In the knowledge economy, a firm’s competitive advantage lies in its ability to exploit new knowledge faster than its competitors. To induce this, various regions in the Philippines have turned to the theory on clusters. The premise of the theory includes the following:
- Knowledge is created through inter-organisational collaboration and by lumping players of a certain supply chain in one area, the chances of collaboration increase;
- Knowledge is created through intensified rivalry and that rivalry between similar firms will be more intense in clusters;
- Knowledge is created through spill-over effects (through the movement of people). By lumping together similar and related firms in one locality, the mobility of individuals between organisations is increased, thus knowledge “fermentation” accelerates.
The paper by Malmberg and Power published in 2005 (see reference section), however, question these basic assumptions. Through their review of 100 empirical studies around the globe, they found that these assumptions are not as robust as originally thought. Specifically:
- Inter-firm collaboration between firms in clusters do not occur as often as we would like to think. Furthermore, the authors state that intensified collaboration within the cluster is not necessary in order for it to prosper.
- The authors suggest to drop the assumption that “the more localised interaction, the better.”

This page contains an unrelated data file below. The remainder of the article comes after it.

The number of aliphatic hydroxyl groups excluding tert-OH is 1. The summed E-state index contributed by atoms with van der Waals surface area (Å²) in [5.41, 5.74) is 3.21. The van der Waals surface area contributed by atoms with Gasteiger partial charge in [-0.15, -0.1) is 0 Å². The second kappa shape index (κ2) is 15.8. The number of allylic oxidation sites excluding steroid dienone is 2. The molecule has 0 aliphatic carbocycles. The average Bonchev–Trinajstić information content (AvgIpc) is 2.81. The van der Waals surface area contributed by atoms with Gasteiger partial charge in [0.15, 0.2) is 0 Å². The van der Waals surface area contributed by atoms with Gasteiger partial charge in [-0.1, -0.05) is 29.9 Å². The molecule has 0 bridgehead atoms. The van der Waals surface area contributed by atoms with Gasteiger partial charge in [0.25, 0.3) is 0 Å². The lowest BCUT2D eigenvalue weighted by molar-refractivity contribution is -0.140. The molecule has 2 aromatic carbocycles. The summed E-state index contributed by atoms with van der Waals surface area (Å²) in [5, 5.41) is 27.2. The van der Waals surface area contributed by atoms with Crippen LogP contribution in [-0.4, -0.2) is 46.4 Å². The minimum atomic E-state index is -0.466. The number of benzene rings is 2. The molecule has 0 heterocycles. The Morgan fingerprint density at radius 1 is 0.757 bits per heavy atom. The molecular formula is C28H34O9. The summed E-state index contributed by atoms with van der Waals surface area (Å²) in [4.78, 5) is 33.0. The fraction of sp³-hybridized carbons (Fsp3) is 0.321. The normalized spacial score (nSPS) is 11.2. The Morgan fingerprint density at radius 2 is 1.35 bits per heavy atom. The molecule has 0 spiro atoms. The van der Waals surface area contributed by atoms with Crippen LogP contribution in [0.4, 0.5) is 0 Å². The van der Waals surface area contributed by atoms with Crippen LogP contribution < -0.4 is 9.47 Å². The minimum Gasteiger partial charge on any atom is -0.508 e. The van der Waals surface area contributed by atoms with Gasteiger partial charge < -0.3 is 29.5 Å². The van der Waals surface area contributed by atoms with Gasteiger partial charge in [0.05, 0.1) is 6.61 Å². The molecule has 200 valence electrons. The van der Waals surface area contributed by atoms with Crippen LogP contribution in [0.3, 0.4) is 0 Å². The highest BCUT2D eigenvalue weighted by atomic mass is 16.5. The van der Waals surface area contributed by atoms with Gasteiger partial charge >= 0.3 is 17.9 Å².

- Clusters tend to be effective for industries who are still in the early stages of its life cycle. As the industry matures, “innovative activity tends to be more spatially dispersed.”
- There is limited evidence to support the idea that clusters result in intensified rivalry. The authors also state that “there are obvious examples of firms, and clusters of firms, who seem to be able to perform well in terms of knowledge creation and innovation in the total absence of local rivalry of the Porterian type.”
- The authors talk about spill-over effects stating that “there is emerging evidence indicating that labour mobility tends to be higher between firms locally and that this contributes to the success of clusters in terms of knowledge creation.” They also state, however, that the evidence is still not yet conclusive.
Nevertheless, the Malmberg and Power paper does not totally debunk cluster theory. As I understand it, the paper simply states that regions should not expect every knowledge-creating activity to happen locally within a cluster. Just as a firm needs to collaborate with others to succeed, so too must clusters network with other geographic locations to prosper. It’s worth noting that this is also what made Hsinchu Science Park in Taiwan succeed: by forming numerous strong and weak ties with Silicon Valley, they were able to accelerate knowledge creation and diffusion within the region.
Chen, S. and C. J. Choi 2004. Creating a Knowledge-based City: the Example of Hsinchu Science Park. Journal of Knowledge Management. 8(5):73-82.
Malmberg, A. and D. Power 2005. (How) Do (Firms in) Clusters Create Knowledge? Industry and Innovation. 12(4):409.